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post #100 of 110 Old 10-27-2019
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Re: Sailing failures

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Ice is slippery and dangerous. Wifey is scared of falls and wears cleats over her shoes going to and from work. She wants to get out of cold winters when she retires. We had had a plan to live aboard and move back and force from the Caribe.... seems a lot of work.
Do it. You don't have to go all of the way down to the Caribbean if you don't want to. Winter in the Bahamas beats the hell out of the northeast, and you can still enjoy the nice summers in New England. We made it from the Abacos to Connecticut in 5 1/2 weeks this past May on a 30' boat with a combination of offshore hops and the ICW. Obviously we could have done it much faster if we had taken bigger jumps offshore.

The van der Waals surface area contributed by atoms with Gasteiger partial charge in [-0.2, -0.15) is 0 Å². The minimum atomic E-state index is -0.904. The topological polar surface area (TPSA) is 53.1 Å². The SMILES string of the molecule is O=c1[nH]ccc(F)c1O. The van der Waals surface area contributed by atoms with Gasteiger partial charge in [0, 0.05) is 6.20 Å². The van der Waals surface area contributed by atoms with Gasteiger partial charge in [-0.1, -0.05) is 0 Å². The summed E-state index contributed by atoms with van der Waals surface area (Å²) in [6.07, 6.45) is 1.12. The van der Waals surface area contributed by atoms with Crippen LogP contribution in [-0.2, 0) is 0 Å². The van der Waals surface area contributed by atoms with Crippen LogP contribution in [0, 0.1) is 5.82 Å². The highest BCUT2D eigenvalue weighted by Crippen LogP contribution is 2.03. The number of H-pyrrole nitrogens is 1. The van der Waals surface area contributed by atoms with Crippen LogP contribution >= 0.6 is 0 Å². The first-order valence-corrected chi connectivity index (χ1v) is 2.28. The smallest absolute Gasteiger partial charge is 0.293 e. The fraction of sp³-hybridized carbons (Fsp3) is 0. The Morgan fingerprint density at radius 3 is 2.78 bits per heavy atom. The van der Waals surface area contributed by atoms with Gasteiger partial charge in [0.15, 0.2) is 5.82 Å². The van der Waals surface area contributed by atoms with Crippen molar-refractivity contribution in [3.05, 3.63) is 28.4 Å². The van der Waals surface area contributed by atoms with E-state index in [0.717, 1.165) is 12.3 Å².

I'm originally from Southern California but spent 29 years living in the northeast before finally escaping last year when we started cruising full-time. Each winter became harder and harder to get through. The last five years were the worst. I would start getting bummed out in August because I knew that it was going to start getting cold soon.

Last February I was floating on a swim noodle in Green Turtle Cay when I told Mr. Cthoops that it was the best winter I'd had in the past 29 years. I'm never going to live in a place with cold winters again. My life's too short to be cold for six+ months of the year.